A Low-Cost, Portable Forced-Air Cooling Unit

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There is growing interest in the commercial production of high-value specialty fruit such as strawberries, blackberries, raspberries, and blueberries. Much of the small fruit grown in North Carolina is currently marketed through pick-your-own establishments or roadside stands. A strong demand for these small fruit items from grocery stores and restaurants has prompted many growers to consider expanding their production to take advantage of these new marketing opportunities.

These commodities, however, are extremely perishable and normally require immediate postharvest cooling before shipping to prevent degradation. Expansion into the commercial small fruit market would usually require a considerable investment in postharvest cooling and handling facilities, and possibly refrigerated transport. The risks associated with a new venture and the considerable cost involved prevent many growers from taking full advantage of this marketing opportunity. Small portable cooling units designed to "plug in" to small, insulated shipping containers have been used by the world's airlines and ocean freight carriers on a limited basis for more than 30 years. These units typically have been utilized for mainte- nance cooling of precooled, highly perishable produce during transit or during extended stop- overs or delays. This publication gives instruction for building and using a similar, inexpensive cooling system. The Cool and Ship system provides rapid cooling for modest amounts of small fruit and is versatile, portable, reusable, and inexpensive. The system uses an air-conditioning system and com- mon building materials, and may be easily assembled by the user.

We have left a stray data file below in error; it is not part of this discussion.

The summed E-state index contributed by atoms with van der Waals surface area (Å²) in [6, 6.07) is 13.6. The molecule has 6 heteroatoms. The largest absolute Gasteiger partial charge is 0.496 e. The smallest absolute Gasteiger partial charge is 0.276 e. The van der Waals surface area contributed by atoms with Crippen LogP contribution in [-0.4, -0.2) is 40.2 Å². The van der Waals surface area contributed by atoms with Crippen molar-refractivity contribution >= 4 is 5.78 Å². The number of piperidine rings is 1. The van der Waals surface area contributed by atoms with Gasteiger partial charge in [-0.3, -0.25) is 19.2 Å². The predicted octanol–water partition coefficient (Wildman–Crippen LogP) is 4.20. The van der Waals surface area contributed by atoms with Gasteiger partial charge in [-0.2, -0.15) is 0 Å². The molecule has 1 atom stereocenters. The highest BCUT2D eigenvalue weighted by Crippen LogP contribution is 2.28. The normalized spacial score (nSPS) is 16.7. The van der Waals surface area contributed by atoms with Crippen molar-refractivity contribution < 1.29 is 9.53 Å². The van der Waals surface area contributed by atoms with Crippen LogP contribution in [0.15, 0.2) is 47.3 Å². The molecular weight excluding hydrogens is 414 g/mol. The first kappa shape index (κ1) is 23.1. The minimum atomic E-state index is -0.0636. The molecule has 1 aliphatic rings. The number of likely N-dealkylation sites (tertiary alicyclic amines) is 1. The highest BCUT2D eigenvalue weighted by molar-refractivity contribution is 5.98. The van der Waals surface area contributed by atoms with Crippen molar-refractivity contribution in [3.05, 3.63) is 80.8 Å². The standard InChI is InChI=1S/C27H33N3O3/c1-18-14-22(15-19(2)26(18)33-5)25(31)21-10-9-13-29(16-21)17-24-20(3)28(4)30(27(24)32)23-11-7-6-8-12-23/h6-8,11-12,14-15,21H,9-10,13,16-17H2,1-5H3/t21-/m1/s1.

M. D. Boyette
North Carolina Cooperative Extension Service